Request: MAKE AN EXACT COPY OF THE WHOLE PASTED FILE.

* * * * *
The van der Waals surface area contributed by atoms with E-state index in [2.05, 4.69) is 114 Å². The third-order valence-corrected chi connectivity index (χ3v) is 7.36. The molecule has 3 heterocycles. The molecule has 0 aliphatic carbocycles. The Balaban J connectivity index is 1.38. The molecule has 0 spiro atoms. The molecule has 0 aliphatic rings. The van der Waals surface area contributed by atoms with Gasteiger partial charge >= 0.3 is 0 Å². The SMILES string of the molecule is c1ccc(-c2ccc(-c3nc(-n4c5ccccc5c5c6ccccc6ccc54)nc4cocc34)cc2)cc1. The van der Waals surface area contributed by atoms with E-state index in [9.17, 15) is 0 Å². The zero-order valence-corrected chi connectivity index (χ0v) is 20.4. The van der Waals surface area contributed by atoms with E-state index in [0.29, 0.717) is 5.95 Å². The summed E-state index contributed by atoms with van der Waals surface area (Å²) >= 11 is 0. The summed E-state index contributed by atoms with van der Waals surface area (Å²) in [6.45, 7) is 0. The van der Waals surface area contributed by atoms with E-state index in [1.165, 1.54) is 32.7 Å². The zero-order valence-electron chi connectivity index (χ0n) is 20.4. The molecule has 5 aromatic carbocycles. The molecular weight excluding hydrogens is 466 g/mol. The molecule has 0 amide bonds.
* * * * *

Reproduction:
The van der Waals surface area contributed by atoms with E-state index in [2.05, 4.69) is 114 Å². The third-order valence-corrected chi connectivity index (χ3v) is 7.36. The molecule has 3 heterocycles. The molecule has 0 aliphatic carbocycles. The Balaban J connectivity index is 1.38. The molecule has 0 spiro atoms. The molecule has 0 aliphatic rings. The van der Waals surface area contributed by atoms with Gasteiger partial charge >= 0.3 is 0 Å². The SMILES string of the molecule is c1ccc(-c2ccc(-c3nc(-n4c5ccccc5c5c6ccccc6ccc54)nc4cocc34)cc2)cc1. The van der Waals surface area contributed by atoms with E-state index in [9.17, 15) is 0 Å². The zero-order valence-corrected chi connectivity index (χ0v) is 20.4. The van der Waals surface area contributed by atoms with E-state index in [0.29, 0.717) is 5.95 Å². The summed E-state index contributed by atoms with van der Waals surface area (Å²) >= 11 is 0. The summed E-state index contributed by atoms with van der Waals surface area (Å²) in [6.45, 7) is 0. The van der Waals surface area contributed by atoms with E-state index in [1.165, 1.54) is 32.7 Å². The zero-order valence-electron chi connectivity index (χ0n) is 20.4. The molecule has 5 aromatic carbocycles. The molecular weight excluding hydrogens is 466 g/mol. The molecule has 0 amide bonds.